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In east Damascus suburbs, even the animals are dying, says one veterinarian who is trying to halt ‘epidemic’

The fertile eastern suburbs of Damascus once fed the capital […]

5 April 2017

The fertile eastern suburbs of Damascus once fed the capital city with its hundreds of thousands of cattle, sheep and chickens.

But since the start of the war, government forces have bombarded, besieged and starved the traditionally agrarian East Ghouta region­, which is under rebel control, leaving the area’s livestock unvaccinated against deadly disease for more than five years.

Across Syria, livestock ownership has dropped by 50 percent throughout the war—in large part due to disease, according to a 2017 report by the UN’s Food and Agriculture Organization (FAO).

With every animal lost to disease, “a family loses their livelihood,” Mohammad Fouad Sabhiah, the head of East Ghouta’s veterinarian union, tells Syria Direct reporter Shefaa Yasin. He estimates some 35 percent of East Ghouta families rely on livestock and animal husbandry for a living.

The Austria-based International Humanitarian Relief organization (IHR) provided Sabhiah and a group of other veterinarians inside East Ghouta with the funds to launch a mobile vaccination clinic last November. Their goal: to halt the “epidemic.” Equipped with medicines that are otherwise far too expensive for individual shepherds and cattle herders, their van moves from suburb to suburb, vaccinating farm animals against pox and other deadly infections.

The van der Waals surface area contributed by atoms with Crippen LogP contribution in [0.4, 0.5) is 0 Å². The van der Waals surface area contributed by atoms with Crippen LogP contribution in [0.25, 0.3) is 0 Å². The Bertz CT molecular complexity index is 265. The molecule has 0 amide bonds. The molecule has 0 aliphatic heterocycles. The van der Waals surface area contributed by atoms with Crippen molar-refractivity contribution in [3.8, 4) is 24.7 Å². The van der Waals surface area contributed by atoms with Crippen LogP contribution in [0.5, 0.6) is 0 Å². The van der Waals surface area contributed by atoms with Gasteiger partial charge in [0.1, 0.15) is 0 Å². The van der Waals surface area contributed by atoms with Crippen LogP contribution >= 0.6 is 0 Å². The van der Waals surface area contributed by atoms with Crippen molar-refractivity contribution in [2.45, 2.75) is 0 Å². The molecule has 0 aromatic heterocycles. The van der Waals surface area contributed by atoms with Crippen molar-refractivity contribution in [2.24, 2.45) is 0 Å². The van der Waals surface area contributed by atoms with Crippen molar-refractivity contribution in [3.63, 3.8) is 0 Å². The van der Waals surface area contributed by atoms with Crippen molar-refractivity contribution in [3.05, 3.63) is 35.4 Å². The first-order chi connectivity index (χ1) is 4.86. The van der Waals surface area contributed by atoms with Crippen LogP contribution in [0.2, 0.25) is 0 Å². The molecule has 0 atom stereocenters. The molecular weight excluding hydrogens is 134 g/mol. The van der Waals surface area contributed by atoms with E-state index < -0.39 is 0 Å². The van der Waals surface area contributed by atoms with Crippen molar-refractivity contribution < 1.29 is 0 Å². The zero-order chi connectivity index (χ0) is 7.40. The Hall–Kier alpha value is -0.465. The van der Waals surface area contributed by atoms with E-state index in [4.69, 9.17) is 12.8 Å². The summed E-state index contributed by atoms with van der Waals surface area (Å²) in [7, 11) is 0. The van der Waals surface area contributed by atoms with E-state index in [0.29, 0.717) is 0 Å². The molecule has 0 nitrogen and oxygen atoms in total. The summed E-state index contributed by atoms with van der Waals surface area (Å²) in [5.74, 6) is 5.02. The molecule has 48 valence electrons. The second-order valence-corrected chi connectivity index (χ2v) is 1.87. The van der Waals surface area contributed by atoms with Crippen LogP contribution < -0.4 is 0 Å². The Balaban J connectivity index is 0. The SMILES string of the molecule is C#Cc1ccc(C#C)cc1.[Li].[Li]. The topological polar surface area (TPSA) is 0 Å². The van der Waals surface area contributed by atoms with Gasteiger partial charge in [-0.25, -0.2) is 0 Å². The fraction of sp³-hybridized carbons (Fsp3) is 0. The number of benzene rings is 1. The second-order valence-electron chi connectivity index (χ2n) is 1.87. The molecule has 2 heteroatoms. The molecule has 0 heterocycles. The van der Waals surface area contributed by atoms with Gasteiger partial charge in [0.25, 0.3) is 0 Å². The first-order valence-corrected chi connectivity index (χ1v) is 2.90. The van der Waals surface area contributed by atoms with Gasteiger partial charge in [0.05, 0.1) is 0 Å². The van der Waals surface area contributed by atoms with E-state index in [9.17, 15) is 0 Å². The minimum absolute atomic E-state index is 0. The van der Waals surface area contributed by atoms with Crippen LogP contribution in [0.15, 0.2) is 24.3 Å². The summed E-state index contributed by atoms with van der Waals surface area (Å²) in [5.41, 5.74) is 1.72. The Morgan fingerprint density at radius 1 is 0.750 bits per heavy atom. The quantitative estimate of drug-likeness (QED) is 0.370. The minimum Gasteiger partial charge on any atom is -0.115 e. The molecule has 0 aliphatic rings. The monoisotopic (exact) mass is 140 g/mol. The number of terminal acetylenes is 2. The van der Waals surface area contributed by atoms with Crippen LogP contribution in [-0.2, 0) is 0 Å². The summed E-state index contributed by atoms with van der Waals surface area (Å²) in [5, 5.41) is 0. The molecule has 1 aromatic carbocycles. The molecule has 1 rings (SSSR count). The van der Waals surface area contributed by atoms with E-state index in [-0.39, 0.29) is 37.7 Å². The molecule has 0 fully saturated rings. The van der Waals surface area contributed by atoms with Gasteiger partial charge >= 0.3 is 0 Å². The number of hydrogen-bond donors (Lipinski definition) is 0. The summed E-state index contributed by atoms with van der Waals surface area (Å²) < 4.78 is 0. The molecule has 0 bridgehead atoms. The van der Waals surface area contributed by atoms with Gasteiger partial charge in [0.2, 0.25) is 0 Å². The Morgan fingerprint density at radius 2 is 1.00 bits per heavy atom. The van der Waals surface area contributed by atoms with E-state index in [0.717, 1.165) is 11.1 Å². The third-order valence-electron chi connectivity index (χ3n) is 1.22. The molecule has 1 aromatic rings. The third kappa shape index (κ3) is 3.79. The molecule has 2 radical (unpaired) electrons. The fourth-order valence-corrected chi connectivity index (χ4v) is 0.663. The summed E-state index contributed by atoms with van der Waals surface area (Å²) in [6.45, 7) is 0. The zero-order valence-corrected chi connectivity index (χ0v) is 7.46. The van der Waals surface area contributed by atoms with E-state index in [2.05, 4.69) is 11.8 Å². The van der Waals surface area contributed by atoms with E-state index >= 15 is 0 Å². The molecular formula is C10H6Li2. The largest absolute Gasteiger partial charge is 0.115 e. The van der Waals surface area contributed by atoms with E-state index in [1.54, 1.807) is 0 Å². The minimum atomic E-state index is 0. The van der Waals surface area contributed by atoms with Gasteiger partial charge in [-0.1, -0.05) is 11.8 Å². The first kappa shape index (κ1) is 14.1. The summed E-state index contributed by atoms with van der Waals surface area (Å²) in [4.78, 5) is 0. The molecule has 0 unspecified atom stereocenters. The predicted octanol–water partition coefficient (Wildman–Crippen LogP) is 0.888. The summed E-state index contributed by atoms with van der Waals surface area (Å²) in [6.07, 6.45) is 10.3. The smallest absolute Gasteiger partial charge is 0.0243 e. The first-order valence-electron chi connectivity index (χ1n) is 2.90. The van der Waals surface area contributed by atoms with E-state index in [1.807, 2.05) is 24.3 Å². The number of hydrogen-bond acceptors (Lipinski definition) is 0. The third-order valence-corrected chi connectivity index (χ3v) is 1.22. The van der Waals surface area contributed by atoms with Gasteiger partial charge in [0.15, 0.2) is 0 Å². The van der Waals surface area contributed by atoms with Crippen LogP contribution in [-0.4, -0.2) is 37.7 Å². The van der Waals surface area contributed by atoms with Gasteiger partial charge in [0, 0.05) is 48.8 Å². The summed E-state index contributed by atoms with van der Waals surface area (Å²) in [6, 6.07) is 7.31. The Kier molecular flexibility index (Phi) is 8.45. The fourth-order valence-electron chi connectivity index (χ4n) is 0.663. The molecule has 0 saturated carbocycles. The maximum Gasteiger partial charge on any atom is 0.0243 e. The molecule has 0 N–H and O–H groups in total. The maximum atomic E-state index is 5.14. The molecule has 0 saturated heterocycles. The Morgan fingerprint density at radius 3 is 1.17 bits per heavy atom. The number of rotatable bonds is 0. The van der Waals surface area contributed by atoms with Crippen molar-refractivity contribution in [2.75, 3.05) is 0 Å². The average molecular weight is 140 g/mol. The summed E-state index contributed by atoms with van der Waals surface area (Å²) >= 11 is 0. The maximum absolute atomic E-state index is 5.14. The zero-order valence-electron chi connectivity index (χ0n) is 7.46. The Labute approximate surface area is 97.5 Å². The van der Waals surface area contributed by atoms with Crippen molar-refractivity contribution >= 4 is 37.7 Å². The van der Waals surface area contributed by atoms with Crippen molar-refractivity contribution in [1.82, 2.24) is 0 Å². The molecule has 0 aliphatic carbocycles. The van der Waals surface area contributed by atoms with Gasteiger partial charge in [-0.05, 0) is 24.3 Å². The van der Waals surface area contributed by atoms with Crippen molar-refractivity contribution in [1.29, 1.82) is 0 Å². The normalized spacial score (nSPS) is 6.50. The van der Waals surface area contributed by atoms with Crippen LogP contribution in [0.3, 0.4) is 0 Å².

Treating cattle in East Ghouta. Photo courtesy of International Humanitarian Relief

Though he’s seen a marked improvement over the past five months, the clinic has already exhausted 90 percent of its vaccinations—and Sabhiah knows the rest “will not last long.” Government encirclement of East Ghouta means official crossings both into and out of the rebel-controlled pocket are shut tight. A new batch of vaccines could be near impossible to source, says Sabhiah, once the mobile clinic runs out.

Q: Traditionally, East Ghouta is known as a fertile region ideal for raising livestock. However, since the war started, we’ve seen a dramatic drop in the number of cows, sheep and other farm animals in the region. What is the reason for this?

At the end of 2010, East Ghouta had 120,000 milk cows. Today, there are just 6,000. We saw 200,000 head of sheep that same year, compared to today’s 40,000. There are also only 10,000 chickens now, a drop from 75,000 in 2010.

This is due to the spread of a number of diseases in East Ghouta—most of them epidemic—without immunizations for domesticated animals. [Those diseases] include foot-and-mouth disease, which indicates an intense viral infection, and affects animals with hooves. The animal suffers from pustules in its mouth, which lead to lameness, drooling and loss of appetite. Then it loses weight very quickly and loses its milk-making ability, then dies.

Pox is also widespread among sheep, and if it is malignant it leads to death in 75 percent of all cases.

Q: What steps are you taking right now to immunize livestock? Have you requested help from any outside organizations?